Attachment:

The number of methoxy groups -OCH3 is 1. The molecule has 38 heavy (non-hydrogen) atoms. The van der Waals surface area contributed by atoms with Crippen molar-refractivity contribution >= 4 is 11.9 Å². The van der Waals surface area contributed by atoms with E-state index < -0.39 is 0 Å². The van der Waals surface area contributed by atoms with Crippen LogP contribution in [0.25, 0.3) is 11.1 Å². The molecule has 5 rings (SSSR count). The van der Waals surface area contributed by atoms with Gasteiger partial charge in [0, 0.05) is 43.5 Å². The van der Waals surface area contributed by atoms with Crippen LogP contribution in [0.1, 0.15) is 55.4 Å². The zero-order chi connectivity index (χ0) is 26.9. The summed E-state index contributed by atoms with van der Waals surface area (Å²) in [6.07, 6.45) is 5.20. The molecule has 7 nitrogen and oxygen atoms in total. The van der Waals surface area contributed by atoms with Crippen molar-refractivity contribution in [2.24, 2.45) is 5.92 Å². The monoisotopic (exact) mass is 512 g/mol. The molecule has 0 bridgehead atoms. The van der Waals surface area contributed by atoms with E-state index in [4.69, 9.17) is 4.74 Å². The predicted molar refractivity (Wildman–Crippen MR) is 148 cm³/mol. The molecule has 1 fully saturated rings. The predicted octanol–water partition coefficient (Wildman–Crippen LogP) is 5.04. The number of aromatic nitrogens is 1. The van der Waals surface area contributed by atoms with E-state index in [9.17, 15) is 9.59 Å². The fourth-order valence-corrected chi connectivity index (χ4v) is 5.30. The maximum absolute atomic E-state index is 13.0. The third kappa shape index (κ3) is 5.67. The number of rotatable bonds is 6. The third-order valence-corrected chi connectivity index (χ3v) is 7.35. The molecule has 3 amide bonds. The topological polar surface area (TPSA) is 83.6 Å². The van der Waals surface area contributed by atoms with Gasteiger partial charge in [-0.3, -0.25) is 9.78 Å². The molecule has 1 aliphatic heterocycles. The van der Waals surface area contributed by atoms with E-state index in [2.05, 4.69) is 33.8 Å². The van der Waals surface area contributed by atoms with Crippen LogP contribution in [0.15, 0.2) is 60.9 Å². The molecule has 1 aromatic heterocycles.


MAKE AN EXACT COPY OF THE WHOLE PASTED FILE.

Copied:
The number of methoxy groups -OCH3 is 1. The molecule has 38 heavy (non-hydrogen) atoms. The van der Waals surface area contributed by atoms with Crippen molar-refractivity contribution >= 4 is 11.9 Å². The van der Waals surface area contributed by atoms with E-state index < -0.39 is 0 Å². The van der Waals surface area contributed by atoms with Crippen LogP contribution in [0.25, 0.3) is 11.1 Å². The molecule has 5 rings (SSSR count). The van der Waals surface area contributed by atoms with Gasteiger partial charge in [0, 0.05) is 43.5 Å². The van der Waals surface area contributed by atoms with Crippen LogP contribution in [0.1, 0.15) is 55.4 Å². The zero-order chi connectivity index (χ0) is 26.9. The summed E-state index contributed by atoms with van der Waals surface area (Å²) in [6.07, 6.45) is 5.20. The molecule has 7 nitrogen and oxygen atoms in total. The van der Waals surface area contributed by atoms with Crippen molar-refractivity contribution in [2.24, 2.45) is 5.92 Å². The monoisotopic (exact) mass is 512 g/mol. The molecule has 0 bridgehead atoms. The van der Waals surface area contributed by atoms with E-state index in [4.69, 9.17) is 4.74 Å². The predicted molar refractivity (Wildman–Crippen MR) is 148 cm³/mol. The molecule has 1 fully saturated rings. The predicted octanol–water partition coefficient (Wildman–Crippen LogP) is 5.04. The number of aromatic nitrogens is 1. The van der Waals surface area contributed by atoms with E-state index in [9.17, 15) is 9.59 Å². The fourth-order valence-corrected chi connectivity index (χ4v) is 5.30. The maximum absolute atomic E-state index is 13.0. The third kappa shape index (κ3) is 5.67. The number of rotatable bonds is 6. The third-order valence-corrected chi connectivity index (χ3v) is 7.35. The molecule has 3 amide bonds. The topological polar surface area (TPSA) is 83.6 Å². The van der Waals surface area contributed by atoms with Gasteiger partial charge in [-0.3, -0.25) is 9.78 Å². The molecule has 1 aliphatic heterocycles. The van der Waals surface area contributed by atoms with E-state index in [2.05, 4.69) is 33.8 Å². The van der Waals surface area contributed by atoms with Crippen LogP contribution in [0.15, 0.2) is 60.9 Å². The molecule has 1 aromatic heterocycles.